Freeradius and 2 Factor Authentication

Nick Owen owen.nick at
Tue Jun 7 16:27:25 CEST 2016

On Mon, Jun 6, 2016 at 9:32 PM, Peter Lambrechtsen <peter at> wrote:
> On Tue, Jun 7, 2016 at 2:22 AM, Nick Owen <owen.nick at> wrote:
>> On Sun, Jun 5, 2016 at 5:17 PM, Peter Lambrechtsen <peter at> wrote:
>> > How is that any different to SecurID, safeword,Vasco or any of the other
>> > commercial token vendors?
>> We are a vendor that uses asymmetric keys generated on the
>> devices/your on-premises server designed exactly to avoid this
>> 'vendor-in-the-middle' threat.   So, that's different.
> But WiKiD is a public / private key solution where the client needs to
> communicate with the server. There doesn't seem to be any way to enroll a
> token without some sort of network connectivity back to the server.

That is correct.  This comes up in pre-sales sometimes, but not in
operation. I know that some markets it will never work, but most it
does fine.  People use 2FA to connect so they usually have a

We have a fall-back to a challenge-response mode for authentication if
the token device is out-of-coverage but no one has had to use it to my

>> >
>> > By it's very nature the secret needs to be kept somewhere. Yes Yubikey is
>> > marginally better as you can generate your own.
>> >
>> > But the CD that comes with your hard token had to be written somewhere
>> and
>> > the vendors keep a copy. I have in the past been able to get replacement
>> > keys when rebuilding a SecurID and Vasco box so it would surprise me if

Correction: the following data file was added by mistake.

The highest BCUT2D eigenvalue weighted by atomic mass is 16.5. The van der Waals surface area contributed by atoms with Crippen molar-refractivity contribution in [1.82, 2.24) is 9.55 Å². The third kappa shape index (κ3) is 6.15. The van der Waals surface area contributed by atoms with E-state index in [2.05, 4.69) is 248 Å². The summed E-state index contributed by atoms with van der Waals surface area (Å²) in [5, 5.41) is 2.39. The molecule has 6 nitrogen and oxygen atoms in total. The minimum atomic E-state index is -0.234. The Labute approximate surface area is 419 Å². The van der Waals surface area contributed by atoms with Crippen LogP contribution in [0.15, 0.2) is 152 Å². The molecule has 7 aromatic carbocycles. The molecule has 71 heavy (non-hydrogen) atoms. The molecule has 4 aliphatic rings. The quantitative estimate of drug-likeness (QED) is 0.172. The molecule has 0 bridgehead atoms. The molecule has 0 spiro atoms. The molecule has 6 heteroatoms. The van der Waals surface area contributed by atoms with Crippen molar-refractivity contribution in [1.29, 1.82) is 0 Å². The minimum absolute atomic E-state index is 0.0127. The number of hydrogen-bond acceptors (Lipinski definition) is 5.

>> > they destroyed all copies of the token data. The historic SecurID hack
>> > seems to indicate they didn't then.
>> >
>> >
>> > The beauty in soft tokens is it's trivial to reenroll everyone on next
>> > login. "Sorry our db with hashed passwords and otps got hacked. Please
>> > reenroll by scanning the qr and remove the old one."
>> This is why I think the OTP algorithm is not that important.  The
>> important protocol for most orgs is radius, b/c it  will allow you to
>> move between auth servers easily.
> This is where I fundamentally disagree with you. By using an open RFC
> standard algorithm it means I can easily move between hardware / software
> manufactures without being locked into any particular vendor. I could
> choose to allow end-users to enroll software tokens using a their phone, or
> have them bring their phone to a central location to be enrolled for them
> or build your own app to securely enroll them over SSL. Or use hard tokens
> and issue them that way. By using the same open algorithm you are no longer
> constrained to one vendor on one platform.

I agree with you in principal and we have looked at publishing the
algorithm. I'm still open to it.  We may have missed that boat. I
think most people don't care, just like they don't care about what
type of encryption you use. We could add TOTP to our server or support
yubikey as well.

>> > I see it no worse than any other OTP solution as the secret needs to be
>> > kept secret.
>> I'll just say that I am very glad to not have possession of all our
>> customers' shared secrets.  It helps me sleep at night.
> But you do require the client and server to be connected at some point and
> I couldn't see any offline / disconnected enrollment process. And if the
> server gets compromised the public keys can be rebuilt from the private
> keys.
> So there are pros & cons with each solution. But having an open standard
> that means you are vendor agnostic is surely a good thing?

yes, all things considered.  My experience is that they often are not.
Most of our pre-sales questions are "Does you system work with my
Cisco VPN?". To which I respond knowingly "does it support radius?".

So please know how much I appreciate this intelligent discussion!

Nick Owen
WiKID Systems, Inc.
Commercial/Open Source Two-Factor Authentication

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